UNIVERSITY PARK, Pa. — Penn State juniors Alysha Ulrich and Olivia Krum were nominated for the national Udall Undergraduate Scholarship, which is open to Native Americans or Alaska Natives interested in tribal policy and Native health care and any undergraduate interested in conservation and environmental issues.
Krum, a Schreyer Scholar from Center Hall, Pennsylvania, is part of many environmentally oriented projects in both her majors of landscape architecture and parks and tourism management. In summer 2021, she worked with the University, National Park Service, and Leave No Trace Foundation as a research technician in Grand Teton and Yellowstone national parks, where she gathered visitor data on how to encourage safer and meaningful wildlife viewing experiences.
She is currently a research assistant for former Udall Scholar Morgan Krump and the National Park Service, conducting research on night sky pollution. Krum also is working with faculty in the Department of Landscape Architecture on a study that examines the ties between politics, design and environmental conservation.
“Through these experiences, I have gained a broad spectrum of tools working in social science and design that will help me achieve my goal as a public service professional and designer, such as the ability to synthesize many factors and complex ideas into a harmonious resolution, ” Krum said.
One of her long-term aspirations is to design landscapes that conserve natural resources and create accessible experiences for everyone.
“Receiving the Udall Award would connect me with a network of dedicated and passionate public service professionals who are as dedicated to the field of environmental justice and reform as I am,” she said.
Ulrich, of Oley, Pennsylvania, is a Schreyer Scholar majoring in earth science and policy with a minor in political science and a certificate in climate and environmental change.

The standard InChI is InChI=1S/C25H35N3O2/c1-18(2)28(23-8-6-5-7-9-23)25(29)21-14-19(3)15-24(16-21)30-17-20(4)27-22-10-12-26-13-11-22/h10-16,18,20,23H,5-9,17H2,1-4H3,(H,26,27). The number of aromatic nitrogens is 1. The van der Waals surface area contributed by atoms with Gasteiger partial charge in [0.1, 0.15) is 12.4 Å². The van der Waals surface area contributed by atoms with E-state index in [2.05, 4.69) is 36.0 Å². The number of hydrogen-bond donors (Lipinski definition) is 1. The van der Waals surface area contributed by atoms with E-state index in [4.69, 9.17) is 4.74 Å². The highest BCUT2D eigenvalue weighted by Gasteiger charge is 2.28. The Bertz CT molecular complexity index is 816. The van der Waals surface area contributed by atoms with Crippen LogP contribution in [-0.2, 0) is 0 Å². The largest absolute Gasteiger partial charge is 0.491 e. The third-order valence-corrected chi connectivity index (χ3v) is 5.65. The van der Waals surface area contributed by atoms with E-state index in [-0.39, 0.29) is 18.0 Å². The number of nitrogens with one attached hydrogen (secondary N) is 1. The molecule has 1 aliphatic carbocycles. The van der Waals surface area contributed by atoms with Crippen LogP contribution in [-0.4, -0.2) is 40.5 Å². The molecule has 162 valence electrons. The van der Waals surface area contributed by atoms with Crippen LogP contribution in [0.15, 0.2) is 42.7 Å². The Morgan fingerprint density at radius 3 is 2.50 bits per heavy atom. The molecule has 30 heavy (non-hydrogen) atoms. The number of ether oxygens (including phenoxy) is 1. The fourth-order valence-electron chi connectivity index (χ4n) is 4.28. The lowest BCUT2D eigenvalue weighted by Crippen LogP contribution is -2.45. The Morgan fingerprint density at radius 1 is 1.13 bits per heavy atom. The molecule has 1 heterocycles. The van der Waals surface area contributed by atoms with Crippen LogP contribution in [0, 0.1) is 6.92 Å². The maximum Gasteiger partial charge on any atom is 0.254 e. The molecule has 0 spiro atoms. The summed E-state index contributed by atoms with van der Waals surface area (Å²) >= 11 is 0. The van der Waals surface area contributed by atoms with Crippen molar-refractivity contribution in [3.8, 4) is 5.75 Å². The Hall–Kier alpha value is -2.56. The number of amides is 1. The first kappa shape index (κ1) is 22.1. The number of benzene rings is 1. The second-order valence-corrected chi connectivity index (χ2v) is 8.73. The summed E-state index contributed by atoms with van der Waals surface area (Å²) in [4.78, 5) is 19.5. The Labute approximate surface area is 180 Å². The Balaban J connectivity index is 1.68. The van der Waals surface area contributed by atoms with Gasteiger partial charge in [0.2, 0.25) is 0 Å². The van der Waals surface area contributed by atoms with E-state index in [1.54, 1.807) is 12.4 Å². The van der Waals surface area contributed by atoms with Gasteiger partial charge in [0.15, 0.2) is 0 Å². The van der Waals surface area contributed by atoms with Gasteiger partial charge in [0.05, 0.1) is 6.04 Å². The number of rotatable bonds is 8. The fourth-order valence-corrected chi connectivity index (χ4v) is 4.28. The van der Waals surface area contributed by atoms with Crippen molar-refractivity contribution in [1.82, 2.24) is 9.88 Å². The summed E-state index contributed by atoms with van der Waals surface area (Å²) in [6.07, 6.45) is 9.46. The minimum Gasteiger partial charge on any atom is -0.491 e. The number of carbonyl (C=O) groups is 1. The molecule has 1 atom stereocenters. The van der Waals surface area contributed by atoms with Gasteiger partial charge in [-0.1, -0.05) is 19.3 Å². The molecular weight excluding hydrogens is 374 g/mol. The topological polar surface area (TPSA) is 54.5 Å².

From August to December last year, Ulrich worked under the direction of Michael Mann, distinguished professor of atmospheric science, in an independent research study on “exploring the impacts of climate change on the severity and cold temperature extremes exhibited by Nor’easter storms.” Last summer, Ulrich also wrote a literature review about the influence of misinformation about climate change on public perception.
“Undergraduate research has been a really powerful tool for me to refine my academic and professional interests,” Ulrich said. “I’ve learned valuable lessons about what I do and don’t want to pursue from each experience, and I’m equally grateful for both.”
Ulrich said she plans to enroll in a master’s program for environmental policy, and her current career goal is to contribute to the implementation of public policies that address climate change.
“Earning the Udall Scholarship would also serve as a testament to the unwavering support and encouragement of my parents throughout my academic career,” Ulrich said. “I will never be able to thank them sufficiently, but this award would certainly help in my efforts to try.”
About the Udall Undergraduate Scholarship
Those who earn a Udall Scholarship are provided with up to $7,000 for eligible academic expenses. Awardees are also invited to spend five days in Tucson, Arizona, at Scholar Orientation and have access to the Udall Alumni Network.
The scholarship is open to those who are Native American or Alaska Natives working on tribal policy issues or pursuing health-related careers, and to any undergraduate interested in conservation and environmental issues. To be considered, applicants must be a sophomore or a junior in college and a US citizen or US permanent resident.
The last Penn Stater to earn the Udall Scholarship was Tim Benally in 2020. Benally, of Ganado (Navajo Nation), Arizona, graduated with a degree in psychology in 2021.
Those interested in competing for a Udall Scholarship next year should contact Undergraduate Research and Fellowships Mentoring (URFM) to learn more about the scholarship program, verify that they meet the eligibility criteria, and begin the application process. A pre-application will be due toward the end of the fall semester, and an internal application due in mid-January.
Undergraduate Research and Fellowships Mentoring is part of Penn State Undergraduate Education.